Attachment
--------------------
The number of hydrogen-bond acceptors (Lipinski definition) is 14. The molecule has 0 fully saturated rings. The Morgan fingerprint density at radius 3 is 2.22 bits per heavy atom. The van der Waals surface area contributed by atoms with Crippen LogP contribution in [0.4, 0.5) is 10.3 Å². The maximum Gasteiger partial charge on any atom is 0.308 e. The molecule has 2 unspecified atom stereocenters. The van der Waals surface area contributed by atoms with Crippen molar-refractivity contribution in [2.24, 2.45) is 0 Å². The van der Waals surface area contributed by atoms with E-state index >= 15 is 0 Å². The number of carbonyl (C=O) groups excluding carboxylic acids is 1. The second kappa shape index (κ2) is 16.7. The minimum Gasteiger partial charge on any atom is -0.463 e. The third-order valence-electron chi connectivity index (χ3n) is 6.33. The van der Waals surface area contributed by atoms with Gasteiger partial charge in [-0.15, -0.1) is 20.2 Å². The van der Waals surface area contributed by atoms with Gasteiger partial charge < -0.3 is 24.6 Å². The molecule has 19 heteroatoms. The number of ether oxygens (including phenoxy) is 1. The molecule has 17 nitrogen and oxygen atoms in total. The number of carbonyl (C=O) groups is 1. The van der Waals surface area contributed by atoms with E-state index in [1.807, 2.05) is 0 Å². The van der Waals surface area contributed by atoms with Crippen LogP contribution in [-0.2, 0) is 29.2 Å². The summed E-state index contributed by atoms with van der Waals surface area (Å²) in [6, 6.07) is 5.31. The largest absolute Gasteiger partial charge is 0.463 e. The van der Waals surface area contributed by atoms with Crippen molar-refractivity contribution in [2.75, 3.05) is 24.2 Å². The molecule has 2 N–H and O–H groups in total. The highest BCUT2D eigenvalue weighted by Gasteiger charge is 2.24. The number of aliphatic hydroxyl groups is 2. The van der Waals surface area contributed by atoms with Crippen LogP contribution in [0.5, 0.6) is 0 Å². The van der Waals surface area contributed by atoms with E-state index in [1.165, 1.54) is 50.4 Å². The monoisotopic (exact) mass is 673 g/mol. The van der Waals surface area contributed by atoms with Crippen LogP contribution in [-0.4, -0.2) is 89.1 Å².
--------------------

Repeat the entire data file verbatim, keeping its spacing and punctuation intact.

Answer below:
The number of hydrogen-bond acceptors (Lipinski definition) is 14. The molecule has 0 fully saturated rings. The Morgan fingerprint density at radius 3 is 2.22 bits per heavy atom. The van der Waals surface area contributed by atoms with Crippen LogP contribution in [0.4, 0.5) is 10.3 Å². The maximum Gasteiger partial charge on any atom is 0.308 e. The molecule has 2 unspecified atom stereocenters. The van der Waals surface area contributed by atoms with Crippen molar-refractivity contribution in [2.24, 2.45) is 0 Å². The van der Waals surface area contributed by atoms with E-state index >= 15 is 0 Å². The number of carbonyl (C=O) groups excluding carboxylic acids is 1. The second kappa shape index (κ2) is 16.7. The minimum Gasteiger partial charge on any atom is -0.463 e. The third-order valence-electron chi connectivity index (χ3n) is 6.33. The van der Waals surface area contributed by atoms with Gasteiger partial charge in [-0.15, -0.1) is 20.2 Å². The van der Waals surface area contributed by atoms with Gasteiger partial charge < -0.3 is 24.6 Å². The molecule has 19 heteroatoms. The number of ether oxygens (including phenoxy) is 1. The molecule has 17 nitrogen and oxygen atoms in total. The number of carbonyl (C=O) groups is 1. The van der Waals surface area contributed by atoms with E-state index in [1.807, 2.05) is 0 Å². The van der Waals surface area contributed by atoms with Crippen LogP contribution in [-0.2, 0) is 29.2 Å². The summed E-state index contributed by atoms with van der Waals surface area (Å²) in [6, 6.07) is 5.31. The largest absolute Gasteiger partial charge is 0.463 e. The van der Waals surface area contributed by atoms with Crippen molar-refractivity contribution in [2.75, 3.05) is 24.2 Å². The molecule has 2 N–H and O–H groups in total. The highest BCUT2D eigenvalue weighted by Gasteiger charge is 2.24. The number of aliphatic hydroxyl groups is 2. The van der Waals surface area contributed by atoms with Crippen LogP contribution in [0.5, 0.6) is 0 Å². The van der Waals surface area contributed by atoms with E-state index in [1.165, 1.54) is 50.4 Å². The monoisotopic (exact) mass is 673 g/mol. The van der Waals surface area contributed by atoms with Crippen LogP contribution in [-0.4, -0.2) is 89.1 Å².